However, the building needs roof repairs, Saldutti said.

The thing is this: The borough wants to rent out the Wissahickon Park building and get a steady revenue stream with a two to five-year rental.

Saldutti said the borough could make, for instance, $1,500 a month by renting out the place.

Fuller added something else to the farmers’ market committee’s preliminary plan – what about conflicts with another parks and recreation events?

Torrice asked if most rentals were in the morning or afternoon. Saldutti said it varies; events can occur from 10 a.m. to 1 p.m. or from 1 p.m. to 4 p.m.

“It all depends whether the permit or request is for that event,” Saldutti said. “If cleaning is an issue, then the board has to take responsibility to make sure that is taken care of.”

Whetstone said it is understood by the vendors of the market to clean up after they are done.

“Somebody stays to the end to make sure everything is picked up,” Whetstone said.

Zellers asked if the market could be given a nonprofit rate.

“No,” said Saldutti. “We can’t make the distinction between them. We can’t charge a different fee for a nonprofit organization and another fee for a profit business.”

Since Lansdale Farmers’ Market is a fiscal agent of Manna on Main Street, it can be charged the Lansdale- based business charge of $75 for two hours, or $125 for up to four hours. It’s an additional $25 an hour after four hours.

Whetstone told the parks committee that it has been looking for elsewhere locations in Lansdale, like the old freight house at Vine and Broad streets. It is currently up for sale.

The only problem: it’s just a shell without heat or electric. Plus, it’s not American Disabilities Act-compliant.

The idea of broaching North Penn to use a school like Penndale or North Penn was discussed. Whetstone said the school district would charge quite high fees to use their facilities.

“We want something out in the open, where you can park your car there. Not having to walk through hallways,” Whetstone said.

Both sides agreed that the farmers’ market is an important part of the community.

“We may be able to attract a vendor in the winter market to take up space in the borough like Tabora Farms,” Zellers said.

Tabora Farms will soon open a satellite location at the former Lewis Paints location on West Main Street.

“Lansdale Farmers’ Market helped put the new and improved Lansdale on the map,” Fuller said.

The parks committee left the farmers’ market committee with the suggestion to contact Lansdale Catholic in the interim to get permission to use its lot.

“Also think about, in the interim, what to do with the conflict of dates,” said Fuller.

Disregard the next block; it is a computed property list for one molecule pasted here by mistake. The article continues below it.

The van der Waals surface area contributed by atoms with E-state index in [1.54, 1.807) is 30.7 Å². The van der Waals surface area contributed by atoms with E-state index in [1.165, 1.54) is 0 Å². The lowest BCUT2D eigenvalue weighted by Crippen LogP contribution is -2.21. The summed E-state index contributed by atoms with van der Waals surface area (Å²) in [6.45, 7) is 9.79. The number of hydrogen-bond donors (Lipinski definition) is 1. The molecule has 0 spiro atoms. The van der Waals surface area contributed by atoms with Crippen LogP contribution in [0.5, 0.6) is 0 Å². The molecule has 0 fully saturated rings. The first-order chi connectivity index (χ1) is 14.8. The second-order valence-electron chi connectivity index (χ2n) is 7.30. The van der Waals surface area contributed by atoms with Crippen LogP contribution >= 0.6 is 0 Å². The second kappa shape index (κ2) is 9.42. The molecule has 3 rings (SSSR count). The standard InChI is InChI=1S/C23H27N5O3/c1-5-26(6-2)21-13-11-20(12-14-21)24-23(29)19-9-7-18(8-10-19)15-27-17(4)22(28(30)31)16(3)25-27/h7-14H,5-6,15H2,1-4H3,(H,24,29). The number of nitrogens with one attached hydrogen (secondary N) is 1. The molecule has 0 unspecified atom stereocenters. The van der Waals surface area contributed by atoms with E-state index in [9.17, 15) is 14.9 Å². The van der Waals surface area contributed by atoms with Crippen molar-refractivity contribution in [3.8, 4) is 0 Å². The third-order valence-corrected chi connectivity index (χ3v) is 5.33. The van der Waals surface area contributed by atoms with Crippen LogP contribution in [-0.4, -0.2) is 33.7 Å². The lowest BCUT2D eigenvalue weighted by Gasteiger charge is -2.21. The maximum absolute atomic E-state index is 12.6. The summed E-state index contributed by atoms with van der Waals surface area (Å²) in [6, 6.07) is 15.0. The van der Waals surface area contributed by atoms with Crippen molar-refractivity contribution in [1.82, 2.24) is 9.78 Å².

Lt6201 March 10, 2012 at 02:13 PM
Why dont they contact the people who own the empty office building off of church road. Its been empty since it was built. I am talking about the one by the railroads tracks in the back next to the hotel they built. It has amply parking and its pretty big. Where would they expect everyone to park at the parks and recreation building ?
I. B. March 10, 2012 at 03:13 PM
How exciting. With the new condo construction planned, in the boro, business for the farmer's market should grow considerably over time. so glad to have Tabora Farms in town. As a fan of the farmers market and believer in supporting local businesses, Ample Parking for the customers and enough space for the vendors to be comfortable are key. Also a location which is walkable for residents is a high priority as well! When/where is the next meeting to discuss the options? Is it open to the public?
patchifier March 11, 2012 at 09:14 PM
I think the Farmers Market should put more effort into checking out some of the institutional spaces around town, many of which might be available on a Saturday morning. Off the top of my head, I'm thinking the gyms or cafeterias at Penndale, St. Stan's, Lansdale Catholic - these have the added benefit of generally having direct access, so you don't need to wander through the school to get to the room. I would also check on the community rooms at any of the larger churches around town - there's a few right on Main St, especially at the west end of town. Vacant buildings would of course also be great, but the cost involved in getting many of them useable is probably well outside the Market's price range without some outside investment. Still, if anyone was willing to invest in turning one of these (or their lots, if the building is unsalvageable) into a larger community building/event space, they may find enough latent demand for such a space that they could recover costs.
Steven Long March 12, 2012 at 01:50 AM
There's a LOT of things *I* WANT!